Tuesday, March 18, 2014

Defining a Christian Marriage

What's the hardest thing about developing and nurturing a distinctively Christian marriage? If you had to take inventory of your marriage today, would you rate its Christian characteristics as strong, good, average, or poor?

How do we even define a Christian marriage? How is it different from a secular marriage?

Some might say the difference has to do with the husband's leading and the wife's submitting, since these concepts are scriptural marriage teachings. But truthfully, leading and submitting are ideals that take decades of work in marriages, depending on the modeling a person had growing up. I don't know how strongly these would define a first-generation Christian marriage, or even the average Christian marriage.

Let's suppose you're in a first-generation Christian marriage, having grown up with secular parents, or parents who didn't follow scriptural models. What should you aim for, with few concrete Biblical mandates to go by?

The Bible gives us a picture of sacrificial love in 1 Corinthians 13, and in Ephesians 5:22-33 we learn that a wife is to submit to her husband as to the Lord, and a husband is to love his wife as Christ loved the church. These are classic marriage passages, but they don't come with examples. They fall far short of providing a vivid picture.

I think it's a good idea to pray these scriptures over our marriages. The Holy Spirit can mold us and direct us in ways the passages cannot. The Spirit makes the passages come to life, so to speak. He is with us in the nitty-gritty details if our hearts are teachable. God wants us to ask for wisdom and the Holy Spirit is faithful to provide it.

Never are we left alone.

Still, I think it's beneficial to think of marriage not in terms of our behavior primarily, but in terms of the purpose for our union. If we can't identify purpose, we'll have a harder time navigating the everyday landscape of our marriage.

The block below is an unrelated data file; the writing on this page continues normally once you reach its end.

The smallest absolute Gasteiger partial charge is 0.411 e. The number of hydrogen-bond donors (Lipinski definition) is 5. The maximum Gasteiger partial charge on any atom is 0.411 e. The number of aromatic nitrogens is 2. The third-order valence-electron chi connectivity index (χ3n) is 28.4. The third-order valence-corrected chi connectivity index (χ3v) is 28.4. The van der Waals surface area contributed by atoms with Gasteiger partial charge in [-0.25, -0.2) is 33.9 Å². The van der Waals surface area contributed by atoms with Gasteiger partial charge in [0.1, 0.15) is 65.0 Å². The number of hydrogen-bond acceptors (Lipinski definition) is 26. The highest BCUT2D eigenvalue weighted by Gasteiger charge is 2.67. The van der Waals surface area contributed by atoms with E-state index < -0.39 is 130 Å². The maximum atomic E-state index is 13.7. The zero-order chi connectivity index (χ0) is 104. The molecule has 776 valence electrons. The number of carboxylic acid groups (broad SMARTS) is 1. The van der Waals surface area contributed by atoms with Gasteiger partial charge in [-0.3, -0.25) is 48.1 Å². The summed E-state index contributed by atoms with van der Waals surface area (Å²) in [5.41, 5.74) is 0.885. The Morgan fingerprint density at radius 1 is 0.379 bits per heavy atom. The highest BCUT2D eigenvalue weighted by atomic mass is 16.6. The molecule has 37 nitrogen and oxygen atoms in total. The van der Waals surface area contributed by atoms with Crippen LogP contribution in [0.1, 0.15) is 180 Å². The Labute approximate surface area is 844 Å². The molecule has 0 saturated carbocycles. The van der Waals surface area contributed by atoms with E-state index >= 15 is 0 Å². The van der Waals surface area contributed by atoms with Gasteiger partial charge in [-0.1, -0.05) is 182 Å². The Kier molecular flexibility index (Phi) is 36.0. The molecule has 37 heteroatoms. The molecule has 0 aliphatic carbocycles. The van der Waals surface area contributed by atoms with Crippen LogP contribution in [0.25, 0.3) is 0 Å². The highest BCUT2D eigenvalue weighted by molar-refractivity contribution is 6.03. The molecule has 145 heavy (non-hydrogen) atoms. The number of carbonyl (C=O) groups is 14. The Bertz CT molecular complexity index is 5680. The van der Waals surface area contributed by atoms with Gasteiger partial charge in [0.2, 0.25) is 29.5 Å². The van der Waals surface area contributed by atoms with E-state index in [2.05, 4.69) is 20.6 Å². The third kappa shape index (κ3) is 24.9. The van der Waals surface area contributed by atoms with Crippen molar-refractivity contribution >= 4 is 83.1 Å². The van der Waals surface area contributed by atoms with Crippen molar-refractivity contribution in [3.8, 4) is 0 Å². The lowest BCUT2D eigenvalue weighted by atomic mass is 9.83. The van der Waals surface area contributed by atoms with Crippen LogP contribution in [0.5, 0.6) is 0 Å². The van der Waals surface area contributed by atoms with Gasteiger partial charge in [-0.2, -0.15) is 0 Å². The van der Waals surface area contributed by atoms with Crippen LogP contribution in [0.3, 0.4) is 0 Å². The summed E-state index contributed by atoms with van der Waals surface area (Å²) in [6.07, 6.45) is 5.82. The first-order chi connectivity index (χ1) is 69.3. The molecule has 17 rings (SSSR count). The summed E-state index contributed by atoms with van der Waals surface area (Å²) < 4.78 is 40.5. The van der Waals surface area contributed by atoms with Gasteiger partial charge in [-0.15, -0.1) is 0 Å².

The Bible, when taken as a whole, teaches that it's not about us. Everything we do is for God's glory, whether it be our marriage, our child-rearing, our jobs, our friendships...even our free time. So marriage is not a way to get our needs met. The primary purpose is to glorify God, not to stifle loneliness, have hot meals served every night, have steady sex, or be gifted with new jewelry every Valentine's Day.

Psalm 34:3: “Oh, magnify the Lord with me and let us exalt His name together!”

Marriage perks are nice and they may happen, but they aren't the purpose and they shouldn't be the primary focus. As Psalm 34:3 teaches, focus on how you as a couple can magnify the Lord.

Some marriages are plagued by frequent travel, some by excessive life stress, some by inadequate support. A myriad of things come along that prevent marriage from meeting our needs, and the survivors are those who don't look for what they can get out of it, but what they can put into it.

When we shift our focus in this way we don't have a laundry list of things we'd like to change about our spouse. Instead, we have a list of ways we can bless our spouse, for the glory of God.

Christ died for us while we were still sinners. He didn't wait for us to perform in some expected way before blessing us, and we must love our spouse in this same way--radically, undeservedly, graciously.